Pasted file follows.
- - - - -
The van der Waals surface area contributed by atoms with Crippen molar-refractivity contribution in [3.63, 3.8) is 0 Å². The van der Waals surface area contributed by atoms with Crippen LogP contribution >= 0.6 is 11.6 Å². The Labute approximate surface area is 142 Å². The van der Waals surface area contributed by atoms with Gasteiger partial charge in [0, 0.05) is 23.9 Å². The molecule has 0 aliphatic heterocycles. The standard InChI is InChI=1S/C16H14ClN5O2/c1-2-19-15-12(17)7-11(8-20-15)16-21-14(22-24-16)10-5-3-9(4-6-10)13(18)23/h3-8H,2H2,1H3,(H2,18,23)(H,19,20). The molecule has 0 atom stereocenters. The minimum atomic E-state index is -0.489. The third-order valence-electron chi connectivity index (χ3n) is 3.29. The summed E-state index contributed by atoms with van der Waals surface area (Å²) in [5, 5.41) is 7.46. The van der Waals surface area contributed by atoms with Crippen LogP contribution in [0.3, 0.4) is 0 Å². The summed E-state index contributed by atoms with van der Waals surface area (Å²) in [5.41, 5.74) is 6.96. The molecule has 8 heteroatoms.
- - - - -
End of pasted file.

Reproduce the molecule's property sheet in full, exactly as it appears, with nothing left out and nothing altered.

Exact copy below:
The van der Waals surface area contributed by atoms with Crippen molar-refractivity contribution in [3.63, 3.8) is 0 Å². The van der Waals surface area contributed by atoms with Crippen LogP contribution >= 0.6 is 11.6 Å². The Labute approximate surface area is 142 Å². The van der Waals surface area contributed by atoms with Gasteiger partial charge in [0, 0.05) is 23.9 Å². The molecule has 0 aliphatic heterocycles. The standard InChI is InChI=1S/C16H14ClN5O2/c1-2-19-15-12(17)7-11(8-20-15)16-21-14(22-24-16)10-5-3-9(4-6-10)13(18)23/h3-8H,2H2,1H3,(H2,18,23)(H,19,20). The molecule has 0 atom stereocenters. The minimum atomic E-state index is -0.489. The third-order valence-electron chi connectivity index (χ3n) is 3.29. The summed E-state index contributed by atoms with van der Waals surface area (Å²) in [5, 5.41) is 7.46. The van der Waals surface area contributed by atoms with Crippen LogP contribution in [0.3, 0.4) is 0 Å². The summed E-state index contributed by atoms with van der Waals surface area (Å²) in [5.41, 5.74) is 6.96. The molecule has 8 heteroatoms.